US Must Put Human Rights First With Cambodia: Lawmaker

 
 

The United States must put human rights first in its relationship with Cambodia, an opposition lawmaker told an audience in Washington, D.C. Wednesday.

U.S.-Cambodia relations have been in the spotlight in recent weeks, with U.S. Secretary of State John Kerry visiting Phnom Penh in late January where his discussions with officials including Prime Minister Hun Sen included boosting bilateral economic ties as well as human rights and democracy concerns. Cambodian officials have been looking for opportunities to further open U.S. markets to Cambodian exports, particularly with the country being left out of the U.S.-led Trans-Pacific Partnership which could erode its competitiveness. Hun Sen will also be attending a special U.S.-ASEAN leaders’ summit in Sunnylands, California later this month.

But Chamroeun Nhay, one of two opposition members of parliament (MPs) who were dragged from their vehicles and savagely beaten outside the National Assembly last October at a protest led by a group aligned with the ruling Cambodian People’s Party (CPP), said that Washington should ensure that the Cambodian government respects rights before attempting to boost ties with the country, including through greater trade and investment.

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“Before they sign anything, focus on human rights first,” he said in response to a question from The Diplomat at the event organized by Young Professionals in International Affairs.

Addressing a crowd with fellow Cambodian National Rescue Party (CNRP) MP Sophea Kong who had also been beaten, Chamroeun said that the rights situation in Cambodia had gotten worse recently, with authorities shooting dead at least five garment workers in early 2014 during fighting over rights, the attack on the two MPs last October, and the current assault on opposition leader in exile Sam Rainsy (See: “Interview: Cambodia’s Political Turmoil and Future Prospects”). The October 2015 attacks left Chamroeun with a double arm fracture, broken nose, chipped teeth and several facial injuries.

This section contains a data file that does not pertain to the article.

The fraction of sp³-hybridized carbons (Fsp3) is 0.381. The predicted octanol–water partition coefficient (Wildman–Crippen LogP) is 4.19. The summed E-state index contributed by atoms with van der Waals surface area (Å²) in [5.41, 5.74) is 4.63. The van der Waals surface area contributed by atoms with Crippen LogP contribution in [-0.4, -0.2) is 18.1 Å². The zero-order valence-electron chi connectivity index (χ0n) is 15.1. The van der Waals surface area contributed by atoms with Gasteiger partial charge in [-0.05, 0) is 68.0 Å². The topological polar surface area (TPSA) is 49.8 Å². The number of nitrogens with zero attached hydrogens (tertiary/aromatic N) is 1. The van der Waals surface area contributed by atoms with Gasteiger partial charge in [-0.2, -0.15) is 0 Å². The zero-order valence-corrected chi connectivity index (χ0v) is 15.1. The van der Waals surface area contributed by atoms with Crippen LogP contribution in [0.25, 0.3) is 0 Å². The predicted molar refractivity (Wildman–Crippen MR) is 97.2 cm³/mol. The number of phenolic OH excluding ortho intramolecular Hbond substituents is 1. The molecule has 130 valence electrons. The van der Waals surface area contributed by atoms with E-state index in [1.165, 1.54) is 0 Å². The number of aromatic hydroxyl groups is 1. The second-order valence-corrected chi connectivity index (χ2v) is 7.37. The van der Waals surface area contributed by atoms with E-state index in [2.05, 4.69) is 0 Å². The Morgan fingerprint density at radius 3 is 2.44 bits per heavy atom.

“Don’t listen much to what they say, but look at what they have done,” he said. “It’s worse.”

Last month, Hun Sen’s younger son Hun Many, a lawmaker from the CPP who serves with Chamroeun on several legislative committees, told an audience in Washington, D.C. that these data points were concerning but ultimately presented an incomplete picture of Cambodia which did not acknowledge the successes of the ruling party (See: “Cambodia’s Hun Many Calls for Stronger US Ties”).

While Chamroeun admitted that stronger U.S.-Cambodia economic ties could help Cambodian workers at home and flow of Cambodian youth out of the country, he said that labor conditions and worker rights remain key areas of concern which need to be addressed.

“[T]he problem is that…worker[s] in Cambodia do not get treated well,” he said. “They cannot demand anything much usually without [getting] shot or killed.”

He said that the opposition had conveyed to Kerry during his visit that though any economic agreement might be good for Cambodia, it should respect human rights and labor rights.

In addition, with commune elections set for 2017 and national elections in 2018, he said that the United States should work to ensure that elections in Cambodia are free and fair so that the people can have their voice heard.

“We want the Obama administration to help [ensure that] at least Cambodians [can] exercise their rights,” he said. “Make sure that elections [are] free and fair,” he said.

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